According to Ofcom statistics for 2014, 77% of adults in the UK had either fixed or mobile broadband in the UK – meaning that a third of adults were without broadband. The digitally excluded, inexperienced or reluctant will be at a serious disadvantage as implementation of this ‘digital by default’ approach becomes the norm.

Those Ofcom figures for the UK hide the light and shade. Data in a chart from a 2013 Carnegie Trust report, Across the Divide by Douglas White shows a scale of (literal) disconnection in Glasgow and similar local authorities.

carnegie

When lack of household internet access is coupled with lower levels of literacy, exclusion becomes inevitable unless something positive is done to connect people and to support their learning.

A recent RSA blog written by Anthony Painter defines various tribes in a digital learning age. He talks of ‘confident creators’, the ‘held back’, the ‘safety firsters’, the ‘comfortable’ and the ‘connected retired’. Do these tribes include the ‘disconnected’? You can read the blog here and check whether you agree with his analysis. However they are categorised, it’s likely that the fittest tribes will survive and thrive. The current situation gives several challenges for adult education and, in turn, for society.

Questions include;

  • How do we balance traditional face-to-face learning with online learning?
  • How do we maintain quality in online teaching, learning and assessment?
  • How do we engage with people who don’t have internet access, especially if they have low literacy levels, when there are fewer community education workers, libraries and neighbourhood adult education centres?
  • How can we support disconnected adults so they can access services that are ‘digital by default’?

Massive, open, online and incompleted courses?

The University news feature on page 28 of the current Private Eye (No. 1341, 31 May – 13 June 2013) focuses on MOOCs – “massive open online courses”. Several prominent universities are offering these courses free of charge to anyone, anywhere with internet access. Many people are only likely to stumble upon these courses if they’re directed to them, but the options seem very attractive in light of rising fees in higher education and a decline in participation by mature students.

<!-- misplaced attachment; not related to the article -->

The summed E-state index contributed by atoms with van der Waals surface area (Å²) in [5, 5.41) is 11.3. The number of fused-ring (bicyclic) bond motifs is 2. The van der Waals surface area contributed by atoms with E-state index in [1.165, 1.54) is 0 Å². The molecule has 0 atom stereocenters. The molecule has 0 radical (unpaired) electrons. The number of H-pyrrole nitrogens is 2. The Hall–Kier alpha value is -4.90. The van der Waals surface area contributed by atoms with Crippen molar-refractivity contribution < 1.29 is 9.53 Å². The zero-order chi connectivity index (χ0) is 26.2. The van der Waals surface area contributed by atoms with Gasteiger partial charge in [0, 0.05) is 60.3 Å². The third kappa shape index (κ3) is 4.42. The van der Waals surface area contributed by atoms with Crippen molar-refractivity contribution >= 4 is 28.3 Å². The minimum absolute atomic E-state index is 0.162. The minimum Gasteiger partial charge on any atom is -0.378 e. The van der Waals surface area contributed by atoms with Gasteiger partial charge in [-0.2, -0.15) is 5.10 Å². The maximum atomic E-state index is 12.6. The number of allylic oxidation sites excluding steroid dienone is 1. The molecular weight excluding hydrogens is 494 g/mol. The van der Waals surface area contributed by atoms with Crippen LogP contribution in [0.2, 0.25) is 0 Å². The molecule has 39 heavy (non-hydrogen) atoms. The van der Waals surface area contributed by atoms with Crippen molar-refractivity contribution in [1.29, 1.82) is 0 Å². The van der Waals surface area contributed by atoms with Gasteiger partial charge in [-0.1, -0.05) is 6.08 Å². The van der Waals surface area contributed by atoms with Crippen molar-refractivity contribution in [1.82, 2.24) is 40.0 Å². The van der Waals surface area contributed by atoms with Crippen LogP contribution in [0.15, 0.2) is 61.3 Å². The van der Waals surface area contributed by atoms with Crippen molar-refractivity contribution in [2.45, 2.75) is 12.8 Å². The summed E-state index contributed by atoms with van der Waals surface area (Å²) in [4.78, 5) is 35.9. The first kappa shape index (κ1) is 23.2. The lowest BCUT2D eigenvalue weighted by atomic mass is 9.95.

The article includes statistics that are surprising in this context and very disappointing if taken at face value.

  • Only 10% of people who start short courses with Coursera (https://www.coursera.org/) ever finish them. (Source: New York Times)
  • There was an average completion rate of just 6.8% for students on 29 MOOCs run by prestigious universities in various countries (Source: Katy Jordan, PhD student at the Open University)
  • A mere 2.2% of people who enrolled on a 5-week artificial intelligence planning course run by Edinburgh University in January received a statement of accomplishment for finishing and only 4% finished an e-learning and digital cultures course.

It would be interesting to delve further into reasons for the reported non-completion. What was the demographic make-up of students and what were their incentives for joining courses? What role did information, advice and guidance play in assessing how suitable courses were for each student? Were the learning processes meaningful and motivating? What pedagogical principles were applied? Do we commit as deeply to courses that are relatively anonymous and free of charge?